16 Mar 2013

New changes to WA inheritance law

4 Comments

Some important changes to Western Australian inheritance law came into effect on 16 January 2013.

Under the terms of what is now called the Family Provision Act 1972 (formerly known as the Inheritance (Family and Dependants Provision) Act or just the “Inheritance Act”), people who believe that they have not been adequately provided for in the estate of a deceased relative, may apply to the court for an order that they receive more from that estate.

Prior to these amendments, an application to challenge the terms of a Will could only be made by a spouse (married or defacto) of the deceased, the former spouse who at the time of the deceased’s death was receiving or was entitled to receive maintenance from the deceased, a child of the deceased (including one not yet born), and a grandchild being maintained by the deceased or a grandchild whose parent died before the deceased.

Today, the recent amendments have now enlarged the class of persons entitled to make such a claim to also include a stepchild of the deceased.

The Act defines a “stepchild” as a person who was alive on the date on which the deceased married/entered into a defacto relationship with the parent of the person, but who is not a child of the deceased.

In order to eligible, immediately before the death of the deceased:

1) the stepchild must have been maintained, or have been entitled to be maintained by the deceased; or
2) the deceased must have received, or have been entitled to receive property (currently of a value of at least $460,000 [UPDATE: this increased to $517,000 on 16 May 2015]) from the estate of a parent of the stepchild (other than as a creditor).

These amendments have been brought into effect to take into account the increasing amount of ‘blended’ families in today’s society, and to remove the likelihood of an injustice being suffered by a stepchild in these circumstances.

What does this mean to the ordinary person?  If you are a stepchild who has been left out of a Will or has not been adequately provided for in a Will, you are now entitled to make a claim for adequate provision out of the deceased’s estate, if the deceased passed away after 16 January.

On the flipside of this,  it is also important to be aware, when making your Will, of the potential claimants on your estate and to take them into account when finalising your Will.

This is but one of the changes to succession law enacted this year.  Another important change deals with the way a Court treats statements by a deceased of their decision to disinherit or reduce the inheritance of someone who would ordinarily be expected to receive the deceased’s assets on their death.

It’s always a good idea to take advice from skilled legal practitioners about dealing with estate disputes, or to discuss what you’d like to happen with your assets after you’re gone.  Some timely precautions can save a lot of problems for your loved ones.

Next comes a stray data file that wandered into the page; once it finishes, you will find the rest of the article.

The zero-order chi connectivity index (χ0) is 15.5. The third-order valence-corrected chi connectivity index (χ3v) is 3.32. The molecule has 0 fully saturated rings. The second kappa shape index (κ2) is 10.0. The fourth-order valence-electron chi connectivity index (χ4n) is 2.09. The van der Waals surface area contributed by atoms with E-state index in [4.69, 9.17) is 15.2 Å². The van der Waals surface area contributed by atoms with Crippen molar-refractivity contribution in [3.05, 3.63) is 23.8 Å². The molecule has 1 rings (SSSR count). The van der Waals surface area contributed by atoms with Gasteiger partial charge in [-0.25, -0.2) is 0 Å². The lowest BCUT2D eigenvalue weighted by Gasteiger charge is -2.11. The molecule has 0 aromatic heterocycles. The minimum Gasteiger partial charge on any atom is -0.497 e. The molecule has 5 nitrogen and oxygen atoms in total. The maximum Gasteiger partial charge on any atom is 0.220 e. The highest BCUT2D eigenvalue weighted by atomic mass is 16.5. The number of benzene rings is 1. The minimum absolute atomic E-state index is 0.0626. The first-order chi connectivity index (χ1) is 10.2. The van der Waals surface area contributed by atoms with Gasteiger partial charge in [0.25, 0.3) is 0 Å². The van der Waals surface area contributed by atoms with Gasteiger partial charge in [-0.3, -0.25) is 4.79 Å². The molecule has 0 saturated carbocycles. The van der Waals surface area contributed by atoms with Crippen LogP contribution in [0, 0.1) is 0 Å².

Taylor Smart’s Perth lawyers can help, and we’re only a phone call away.

We talk more about the basics of making an inheritance claim here.

[top]
About the Author


Joshua is a member of our Commercial practice group. He provides commercial legal services and has experience in commercial leasing, property law and conveyancing, wills and estate planning, commercial contracts, corporations law, mining law and bankruptcy. He has also worked in native title matters.

4 Responses to New changes to WA inheritance law
  1. I was informed by my brother that our father’s second wife changed his will after his death cutting us both out of the estate
    (worth 500,000) and transferring all benefit to her own children.from her first marriage. My brother maintains that he received nothing. He is a resident of WA while I live in Sydney.(born in WA) and he states that when our father died in 2001 his second wife, under WA law, had the power to change his will and redirect distribution of his entire estate. If true this means there was no point in our father making a will in the first place if it could be completely overturned by his surviving spouse. What kind of primitive lawless place is WA that such injustice could occur for so long – a place where there was no point making a will for the benefit of your loved ones because after your death it could immediately be corrupted and invalidated and the estate of the deceased stolen
    /

    • Hi Helen, thanks for reading and thanks for your comment.

      Your father’s second wife will not personally have had the power to change your father’s will after his death, but she may have applied to the Court for some sort of order in relation to it (i.e. she may have claimed that it was invalid for lack of capacity, for example) or she may have made a claim for increased provision.

      It sounds like what may have happened is that after your father died, he left everything in his will to his second wife, and she has decided to then leave everything in her own will to her own children. There are some options in that case but they are very dependent on the circumstances such as what sort of wills your mother and father made, and what your father’s estate assets were.

  2. my father died and as directed by my grandparents that his share of their estate as he was deceased was to be given to my siblings and I. but days before my father died my mother had an extension put on my fathers will that when my grandparents estate was divided that us siblings were to sign it over to her is this legal


[top]

Leave a Reply

Your email address will not be published. Required fields are marked *